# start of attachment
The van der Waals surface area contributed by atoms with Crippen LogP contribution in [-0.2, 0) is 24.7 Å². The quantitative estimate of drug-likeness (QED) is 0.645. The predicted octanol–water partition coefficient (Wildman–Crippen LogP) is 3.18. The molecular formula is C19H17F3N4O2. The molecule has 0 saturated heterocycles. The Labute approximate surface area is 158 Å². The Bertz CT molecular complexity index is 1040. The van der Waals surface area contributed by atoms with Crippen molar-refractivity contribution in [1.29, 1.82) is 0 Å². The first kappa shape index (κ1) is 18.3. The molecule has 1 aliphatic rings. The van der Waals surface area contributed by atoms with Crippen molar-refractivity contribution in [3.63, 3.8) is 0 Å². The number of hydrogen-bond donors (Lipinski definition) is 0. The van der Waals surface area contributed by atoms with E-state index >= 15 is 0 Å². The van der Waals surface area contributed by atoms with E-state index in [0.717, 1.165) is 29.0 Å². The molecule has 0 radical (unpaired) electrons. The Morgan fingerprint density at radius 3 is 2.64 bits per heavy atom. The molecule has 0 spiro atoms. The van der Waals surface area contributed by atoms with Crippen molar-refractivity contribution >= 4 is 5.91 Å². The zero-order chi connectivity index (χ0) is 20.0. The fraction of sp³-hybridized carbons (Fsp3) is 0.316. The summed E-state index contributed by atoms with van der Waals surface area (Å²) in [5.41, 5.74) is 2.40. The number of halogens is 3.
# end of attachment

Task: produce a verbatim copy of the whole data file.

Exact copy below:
The van der Waals surface area contributed by atoms with Crippen LogP contribution in [-0.2, 0) is 24.7 Å². The quantitative estimate of drug-likeness (QED) is 0.645. The predicted octanol–water partition coefficient (Wildman–Crippen LogP) is 3.18. The molecular formula is C19H17F3N4O2. The molecule has 0 saturated heterocycles. The Labute approximate surface area is 158 Å². The Bertz CT molecular complexity index is 1040. The van der Waals surface area contributed by atoms with Crippen molar-refractivity contribution in [1.29, 1.82) is 0 Å². The first kappa shape index (κ1) is 18.3. The molecule has 1 aliphatic rings. The van der Waals surface area contributed by atoms with Crippen molar-refractivity contribution in [3.63, 3.8) is 0 Å². The number of hydrogen-bond donors (Lipinski definition) is 0. The van der Waals surface area contributed by atoms with E-state index >= 15 is 0 Å². The van der Waals surface area contributed by atoms with E-state index in [0.717, 1.165) is 29.0 Å². The molecule has 0 radical (unpaired) electrons. The Morgan fingerprint density at radius 3 is 2.64 bits per heavy atom. The molecule has 0 spiro atoms. The van der Waals surface area contributed by atoms with Crippen molar-refractivity contribution >= 4 is 5.91 Å². The zero-order chi connectivity index (χ0) is 20.0. The fraction of sp³-hybridized carbons (Fsp3) is 0.316. The summed E-state index contributed by atoms with van der Waals surface area (Å²) in [5.41, 5.74) is 2.40. The number of halogens is 3.